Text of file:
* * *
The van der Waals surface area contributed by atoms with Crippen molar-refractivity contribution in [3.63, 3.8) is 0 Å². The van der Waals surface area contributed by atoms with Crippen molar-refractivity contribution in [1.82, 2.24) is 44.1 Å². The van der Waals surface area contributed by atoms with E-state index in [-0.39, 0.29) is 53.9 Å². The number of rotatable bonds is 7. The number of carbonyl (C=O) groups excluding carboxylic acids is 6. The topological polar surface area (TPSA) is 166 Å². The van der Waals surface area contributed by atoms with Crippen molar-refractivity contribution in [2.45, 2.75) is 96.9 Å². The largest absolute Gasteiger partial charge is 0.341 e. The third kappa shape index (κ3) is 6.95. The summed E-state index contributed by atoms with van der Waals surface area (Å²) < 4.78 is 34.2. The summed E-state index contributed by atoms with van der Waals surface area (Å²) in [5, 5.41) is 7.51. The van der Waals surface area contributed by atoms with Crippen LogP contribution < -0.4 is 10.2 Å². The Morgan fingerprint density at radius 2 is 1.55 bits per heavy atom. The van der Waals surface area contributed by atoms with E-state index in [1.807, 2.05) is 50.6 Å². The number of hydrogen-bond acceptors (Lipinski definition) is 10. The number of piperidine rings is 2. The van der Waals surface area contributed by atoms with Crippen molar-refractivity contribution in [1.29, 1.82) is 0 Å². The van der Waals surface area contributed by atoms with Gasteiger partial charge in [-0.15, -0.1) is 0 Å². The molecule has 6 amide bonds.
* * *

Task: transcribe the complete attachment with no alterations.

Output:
The van der Waals surface area contributed by atoms with Crippen molar-refractivity contribution in [3.63, 3.8) is 0 Å². The van der Waals surface area contributed by atoms with Crippen molar-refractivity contribution in [1.82, 2.24) is 44.1 Å². The van der Waals surface area contributed by atoms with E-state index in [-0.39, 0.29) is 53.9 Å². The number of rotatable bonds is 7. The number of carbonyl (C=O) groups excluding carboxylic acids is 6. The topological polar surface area (TPSA) is 166 Å². The van der Waals surface area contributed by atoms with Crippen molar-refractivity contribution in [2.45, 2.75) is 96.9 Å². The largest absolute Gasteiger partial charge is 0.341 e. The third kappa shape index (κ3) is 6.95. The summed E-state index contributed by atoms with van der Waals surface area (Å²) < 4.78 is 34.2. The summed E-state index contributed by atoms with van der Waals surface area (Å²) in [5, 5.41) is 7.51. The van der Waals surface area contributed by atoms with Crippen LogP contribution < -0.4 is 10.2 Å². The Morgan fingerprint density at radius 2 is 1.55 bits per heavy atom. The van der Waals surface area contributed by atoms with E-state index in [1.807, 2.05) is 50.6 Å². The number of hydrogen-bond acceptors (Lipinski definition) is 10. The number of piperidine rings is 2. The van der Waals surface area contributed by atoms with Crippen molar-refractivity contribution in [1.29, 1.82) is 0 Å². The van der Waals surface area contributed by atoms with Gasteiger partial charge in [-0.15, -0.1) is 0 Å². The molecule has 6 amide bonds.